Violinist Lim Ji-young uses the pandemic to tick off her to-do list

Violinist Lim Ji-young [MUSIC & ART COMPANY]

When a violinist chooses to perform an unaccompanied Bach’s “Sonatas Partitas for Solo Violin” or even Eugène Ysaÿe’s “Six Sonatas for Solo Violin,” its a decision that is usually reached after many hours of agonizing as it’s not only extremely strenuous work for the artist but also a program that audience members don’t take lightly.

But that wasn’t the case for violinist Lim Ji-young.

She’ll be performing both Bach and Ysaÿe’s pieces solo over two days next month. The concert wasn’t even on her itinerary earlier this year, an itinerary which is fully booked with concerts and recitals for the next three years. Since winning the first prize at the prestigious Queen Elizabeth Competition in 2015, Lim has been in high-demand.

However, like many other performing artists, Lim, who currently resides in Berlin, Germany, has been stranded in Korea since late February due to the coronavirus and all her concerts have either been postponed or canceled.

To make the most of the unusual blank spaces in her calendar, Lim says she wanted to challenge herself and also believes that these performances are more meaningful and will touch people in different ways in such a difficult chapter in the country’s history.

“The Complete Bach & Ysaÿe Sonatas for Solo Violion” will be held on July 1 at the Anglican Church of Korea’s Seoul Cathedral in Jung District, central Seoul, and a second concert on July 11 at the Consolation Hall of the Seosomun Shrine History Museum, also in Jung District, central Seoul. Since she’ll be performing the complete sonatas over two days, programs for the two concerts are different.

“I could’ve picked more cheerful and popular classical pieces to draw more people in such a time when people don’t even really go out,” said Lim in recent interview with the Korea JoongAng Daily. “Because all the pieces are for solo violin without any accompaniments like a piano or an orchestra, even the audience members have to be determined before they purchase the tickets. Some also say that I may be too young to perform Bach’s ‘Sonatas Partitas for Solo Violin’ as many violinists perform it after years and years of experience.”

“But I wanted to perform the specific pieces at this specific time for a reason,” she said. “For a violin player, performing Bach’s ‘Sonatas Partitas for Solo Violin’ is always on the ‘to do’ list. Many violinists perform it several times during their musical career and I want to do that too. I thought kicking off my very first concert in my 20s with this solo would be the best.”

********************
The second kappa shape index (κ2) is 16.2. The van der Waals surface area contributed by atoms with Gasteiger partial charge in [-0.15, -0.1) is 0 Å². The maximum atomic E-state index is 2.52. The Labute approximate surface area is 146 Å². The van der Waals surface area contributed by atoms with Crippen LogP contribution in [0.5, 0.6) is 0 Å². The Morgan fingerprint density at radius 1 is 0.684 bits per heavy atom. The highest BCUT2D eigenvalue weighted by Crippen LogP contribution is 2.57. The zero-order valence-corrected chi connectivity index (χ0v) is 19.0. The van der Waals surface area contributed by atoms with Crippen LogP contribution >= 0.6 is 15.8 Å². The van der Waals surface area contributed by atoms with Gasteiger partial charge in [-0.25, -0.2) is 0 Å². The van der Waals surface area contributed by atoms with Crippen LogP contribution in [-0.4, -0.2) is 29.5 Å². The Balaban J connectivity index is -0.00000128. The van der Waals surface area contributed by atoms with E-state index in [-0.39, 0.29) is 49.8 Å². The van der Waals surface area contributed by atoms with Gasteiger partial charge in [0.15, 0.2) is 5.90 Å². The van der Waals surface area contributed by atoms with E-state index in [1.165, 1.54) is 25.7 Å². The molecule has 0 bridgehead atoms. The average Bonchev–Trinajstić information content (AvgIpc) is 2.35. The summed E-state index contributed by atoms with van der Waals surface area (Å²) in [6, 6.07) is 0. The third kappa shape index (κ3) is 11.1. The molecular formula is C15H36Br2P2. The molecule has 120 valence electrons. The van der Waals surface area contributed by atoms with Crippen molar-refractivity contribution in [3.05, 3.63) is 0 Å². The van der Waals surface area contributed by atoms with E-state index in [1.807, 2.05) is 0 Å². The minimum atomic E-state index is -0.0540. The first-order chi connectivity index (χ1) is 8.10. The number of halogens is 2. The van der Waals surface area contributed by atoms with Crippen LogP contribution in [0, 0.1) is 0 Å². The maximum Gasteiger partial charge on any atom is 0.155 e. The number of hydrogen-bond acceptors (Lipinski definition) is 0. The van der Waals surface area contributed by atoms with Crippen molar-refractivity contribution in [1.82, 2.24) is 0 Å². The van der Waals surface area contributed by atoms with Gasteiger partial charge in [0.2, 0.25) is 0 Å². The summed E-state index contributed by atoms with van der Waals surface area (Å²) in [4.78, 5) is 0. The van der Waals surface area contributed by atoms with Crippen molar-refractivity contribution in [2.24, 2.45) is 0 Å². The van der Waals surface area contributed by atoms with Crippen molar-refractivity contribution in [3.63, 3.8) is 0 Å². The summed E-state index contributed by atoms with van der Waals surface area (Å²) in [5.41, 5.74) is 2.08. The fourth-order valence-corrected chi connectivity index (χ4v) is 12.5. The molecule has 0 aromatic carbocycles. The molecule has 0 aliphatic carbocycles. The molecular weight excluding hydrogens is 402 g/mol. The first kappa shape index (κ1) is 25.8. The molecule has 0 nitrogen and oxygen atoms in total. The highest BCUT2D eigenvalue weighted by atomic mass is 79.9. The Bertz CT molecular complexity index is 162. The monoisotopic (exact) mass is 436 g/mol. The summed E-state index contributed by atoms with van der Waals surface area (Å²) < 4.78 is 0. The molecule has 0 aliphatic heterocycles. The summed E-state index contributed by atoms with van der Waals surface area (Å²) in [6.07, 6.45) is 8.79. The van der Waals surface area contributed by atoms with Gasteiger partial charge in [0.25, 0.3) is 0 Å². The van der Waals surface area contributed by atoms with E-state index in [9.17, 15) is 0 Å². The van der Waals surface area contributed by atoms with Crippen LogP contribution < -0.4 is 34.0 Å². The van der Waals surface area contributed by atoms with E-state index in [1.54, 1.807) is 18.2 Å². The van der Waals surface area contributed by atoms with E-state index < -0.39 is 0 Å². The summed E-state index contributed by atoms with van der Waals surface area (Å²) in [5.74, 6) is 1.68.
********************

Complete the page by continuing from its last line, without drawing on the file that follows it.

Bach’s “Sonatas Partitas for Solo Violin” is notorious for being “very thick and elaborate, full of notes that make musicians become dizzy even before they start playing.”

“A player has to really struggle to get it right and it’s physically demanding as well,” said Lim. “I may not like the interpretation I did in my 20s when I look back at it in my 50s but it will be me in my youth with the most physical strength so I will just accept it as it is.”

To make this feat even more impressive, it will be Lim’s first attempt at performing solo for a whole concert that goes on for about two hours.

When there are accompaniments, Lim said there is the option of improvising with your co-musicians from time to time or if something goes wrong, “like one misses a note or something,” she says, “there’s always someone else who can fill in the gap for you.”

But performing solo, Lim said, “you must strictly stick to the plan and everything has to be calculated and carried out in an order,” otherwise, “everything can just collapse.”

Lim said she’s nervous in that aspect, since she was unable to take any lessons from her teacher who is located in Germany.

She tried to take a lesson over a video call, but her usually accommodating teacher told her “you’ll be able to find all the answers in the score.”

Her teacher was right. Lim said all the answers were indeed in the score, “I think it’s the charm of Bach’s pieces.”

She hopes the audience members will also see the same charm and believes music created from such toil will “touch their hearts in different ways.”

This reasoning is also why Lim, who used to be “against the idea of musicians posting rehearsing videos on social media” started doing so since the coronavirus outbreak.

“I used to think that the public would be indifferent to those clips but noticed they are so thirsty for such cultural content in such a time that they were actually enjoying it,” she said.

Everyday, Lim posts a minute-long video of her rehearsing the pieces for the upcoming concerts, revealing the complex scores and how difficult it is even for her to master one difficult bar.


Tickets cost 50,000 won ($41.20). To maintain social distancing between audience members, only about 50 percent of the tickets will go on sale and the seats will not be designated. Tickets can be purchased at or by calling 1544-1555.